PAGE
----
Top Ten Tuesday is a weekly meme brought to you by The Broke and the Bookish.
This week’s topic is: Top Ten All Time Favourite Utopian and Dystopian Books. I love both Utopian and Dystopian books so I’ve sort of shoved them into one genre. I’ve got 4 utopian books to share and 6 dystopian books.
All images and book titles take you to Goodreads.
1) Utopia by Thomas More
This book is more of a political discussion (or criticism) of society and More seems to indicate what the ideal society should be like by portraying a fictional island society with specific religious and social customs. It’s a wonderful introduction to the idea of the utopia as some idealised but unreachable society. The word utopia is derived from the Greek meaning ‘nowhere’ or ‘no place’ and More addressed this by claiming that the book should be called Eutopia rather than Utopia because eutopia means ‘good place’. I have not read the original Latin version because I can’t read Latin but there are some wonderful translations available.
2) Herland by Charlotte Perkins Gilman
Herland is a utopian novel by feminist writer Charlotte Perkins Gilman that depicts an all-female society which is secluded from the rest of the world and therefore protected from patriarchal views and influences. It’s eventually invaded by three men who do not understand their ways and bring danger to their peaceful society. These men fall in love with some of the women from Herland and some of them even plan to stay in the utopian society. Gilman focuses on the idea that a society of only women would be just and peaceful whereas patriarchal society (and men in general) causes wars.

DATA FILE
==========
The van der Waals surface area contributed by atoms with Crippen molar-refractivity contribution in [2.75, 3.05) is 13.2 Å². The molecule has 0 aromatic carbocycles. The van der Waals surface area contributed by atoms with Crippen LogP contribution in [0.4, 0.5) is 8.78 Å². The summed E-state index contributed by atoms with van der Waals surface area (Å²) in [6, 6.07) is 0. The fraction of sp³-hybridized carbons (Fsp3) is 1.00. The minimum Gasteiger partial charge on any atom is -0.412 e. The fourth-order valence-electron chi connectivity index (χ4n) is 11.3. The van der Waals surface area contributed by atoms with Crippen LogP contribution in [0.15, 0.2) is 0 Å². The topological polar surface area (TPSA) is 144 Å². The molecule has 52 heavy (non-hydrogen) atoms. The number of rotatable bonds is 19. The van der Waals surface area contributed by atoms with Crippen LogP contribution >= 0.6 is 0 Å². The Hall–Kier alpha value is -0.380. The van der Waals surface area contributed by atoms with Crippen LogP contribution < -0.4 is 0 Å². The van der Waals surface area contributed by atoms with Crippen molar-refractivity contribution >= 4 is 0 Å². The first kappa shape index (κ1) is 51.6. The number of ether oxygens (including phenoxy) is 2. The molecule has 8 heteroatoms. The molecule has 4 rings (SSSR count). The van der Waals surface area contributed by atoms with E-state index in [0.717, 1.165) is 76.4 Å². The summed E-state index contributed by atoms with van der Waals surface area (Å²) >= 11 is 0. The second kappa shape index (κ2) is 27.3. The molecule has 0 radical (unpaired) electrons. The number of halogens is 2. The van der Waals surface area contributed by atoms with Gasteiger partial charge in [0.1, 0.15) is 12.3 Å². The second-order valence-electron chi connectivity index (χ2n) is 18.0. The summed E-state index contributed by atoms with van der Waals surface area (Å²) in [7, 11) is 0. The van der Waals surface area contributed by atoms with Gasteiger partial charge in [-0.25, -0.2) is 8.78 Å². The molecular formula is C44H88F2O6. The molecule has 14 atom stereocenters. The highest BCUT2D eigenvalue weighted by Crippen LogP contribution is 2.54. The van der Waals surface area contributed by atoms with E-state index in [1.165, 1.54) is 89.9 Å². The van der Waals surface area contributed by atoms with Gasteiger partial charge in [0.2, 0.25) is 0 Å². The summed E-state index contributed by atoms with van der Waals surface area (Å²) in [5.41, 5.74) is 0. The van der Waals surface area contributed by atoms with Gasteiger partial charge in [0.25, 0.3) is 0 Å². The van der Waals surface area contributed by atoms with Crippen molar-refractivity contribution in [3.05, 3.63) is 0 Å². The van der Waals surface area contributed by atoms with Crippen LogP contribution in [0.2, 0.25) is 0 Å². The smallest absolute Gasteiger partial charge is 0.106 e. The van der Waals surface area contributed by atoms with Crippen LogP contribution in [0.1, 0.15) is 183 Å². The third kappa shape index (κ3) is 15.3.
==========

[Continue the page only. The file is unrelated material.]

3) Woman on the Edge of Time by Marge Piercy
Woman on the Edge of Time is an example of both utopian and dystopian fiction as it explores two different possible futures, one utopian and one dystopian. The main character, a Hispanic woman named Connie, lives in an important time in history and she is in a pivotal position; her actions and decisions will determine the course of history. The utopian future is the agrarian, communal community of Mattapoisett where men breast feed and everyone is androgynous. However, the death penalty still exists in Mattapoisett so it’s not entirely utopian. It’s an odd book but a wonderful book and I really recommend it. Especially if you’re into feminist fiction.
4) The Man in the Moone by Francis Godwin
I came across this text during a work placement that I undertook as part of my Masters degree. It’s perhaps an odd one to include but I really love it even though I know that a lot of people don’t get it or think that it’s odd. I enjoyed it because it’s from the 17th century and I love the early modern era. The book is described as a ‘journey of utopian discovery’ as the main character travels to the moon (on a flock of geese) and discovers what seems to be a utopian paradise inhabited by Christians. Christians on the Moon. What more can you ask for from a 17th century text? Godwin was a bishop for the Church of England and he used the book to criticise his own society for being ‘ungodly’ etc.
5) 1984 by George Orwell
This has been one of my favourite books since I was about 14. It’s just such an iconic dystopian novel best known for the idea of Big Brother, a concept that haunts our lives today. Nineteen Eighty-Four (often stylised as 1984) is set in a superstate known as Oceania where the government constantly watches the citizens and history is manipulated to suit the needs of the government. People who speak out again, or even think against, the Party are tortured and put into Room 101 until they agree with the Party and accept everything that the Party tells them, even if they claim that 2 + 2 = 5. This book is iconic and has predicted our reliance upon CCTV and the censorship of the media.